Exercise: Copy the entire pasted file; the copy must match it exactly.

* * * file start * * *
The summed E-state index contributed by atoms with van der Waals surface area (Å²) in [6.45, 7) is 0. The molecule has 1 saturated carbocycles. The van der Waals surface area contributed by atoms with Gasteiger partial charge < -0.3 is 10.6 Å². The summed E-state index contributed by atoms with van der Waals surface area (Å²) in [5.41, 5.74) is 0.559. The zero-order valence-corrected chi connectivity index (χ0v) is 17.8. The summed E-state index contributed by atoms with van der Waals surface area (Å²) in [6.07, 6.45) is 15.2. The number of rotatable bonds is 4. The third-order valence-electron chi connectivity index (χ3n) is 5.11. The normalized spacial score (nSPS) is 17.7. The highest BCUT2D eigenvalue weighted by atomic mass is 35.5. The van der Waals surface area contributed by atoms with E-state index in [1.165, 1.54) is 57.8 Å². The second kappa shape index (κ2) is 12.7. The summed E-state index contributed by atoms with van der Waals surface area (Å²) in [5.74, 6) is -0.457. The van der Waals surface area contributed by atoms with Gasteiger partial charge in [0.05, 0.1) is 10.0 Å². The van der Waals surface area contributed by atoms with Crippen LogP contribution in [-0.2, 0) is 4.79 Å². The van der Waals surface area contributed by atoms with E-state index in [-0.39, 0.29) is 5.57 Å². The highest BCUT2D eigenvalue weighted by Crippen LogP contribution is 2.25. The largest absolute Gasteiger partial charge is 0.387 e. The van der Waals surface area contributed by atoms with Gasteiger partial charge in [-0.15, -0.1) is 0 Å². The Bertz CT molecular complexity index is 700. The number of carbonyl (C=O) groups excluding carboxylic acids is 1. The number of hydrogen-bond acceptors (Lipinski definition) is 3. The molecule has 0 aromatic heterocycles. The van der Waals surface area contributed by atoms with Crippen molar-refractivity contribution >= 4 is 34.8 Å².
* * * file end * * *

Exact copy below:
The summed E-state index contributed by atoms with van der Waals surface area (Å²) in [6.45, 7) is 0. The molecule has 1 saturated carbocycles. The van der Waals surface area contributed by atoms with Gasteiger partial charge < -0.3 is 10.6 Å². The summed E-state index contributed by atoms with van der Waals surface area (Å²) in [5.41, 5.74) is 0.559. The zero-order valence-corrected chi connectivity index (χ0v) is 17.8. The summed E-state index contributed by atoms with van der Waals surface area (Å²) in [6.07, 6.45) is 15.2. The number of rotatable bonds is 4. The third-order valence-electron chi connectivity index (χ3n) is 5.11. The normalized spacial score (nSPS) is 17.7. The highest BCUT2D eigenvalue weighted by atomic mass is 35.5. The van der Waals surface area contributed by atoms with E-state index in [1.165, 1.54) is 57.8 Å². The second kappa shape index (κ2) is 12.7. The summed E-state index contributed by atoms with van der Waals surface area (Å²) in [5.74, 6) is -0.457. The van der Waals surface area contributed by atoms with Gasteiger partial charge in [0.05, 0.1) is 10.0 Å². The van der Waals surface area contributed by atoms with Crippen LogP contribution in [-0.2, 0) is 4.79 Å². The van der Waals surface area contributed by atoms with E-state index in [-0.39, 0.29) is 5.57 Å². The highest BCUT2D eigenvalue weighted by Crippen LogP contribution is 2.25. The largest absolute Gasteiger partial charge is 0.387 e. The van der Waals surface area contributed by atoms with Gasteiger partial charge in [-0.15, -0.1) is 0 Å². The Bertz CT molecular complexity index is 700. The number of carbonyl (C=O) groups excluding carboxylic acids is 1. The number of hydrogen-bond acceptors (Lipinski definition) is 3. The molecule has 0 aromatic heterocycles. The van der Waals surface area contributed by atoms with Crippen molar-refractivity contribution >= 4 is 34.8 Å².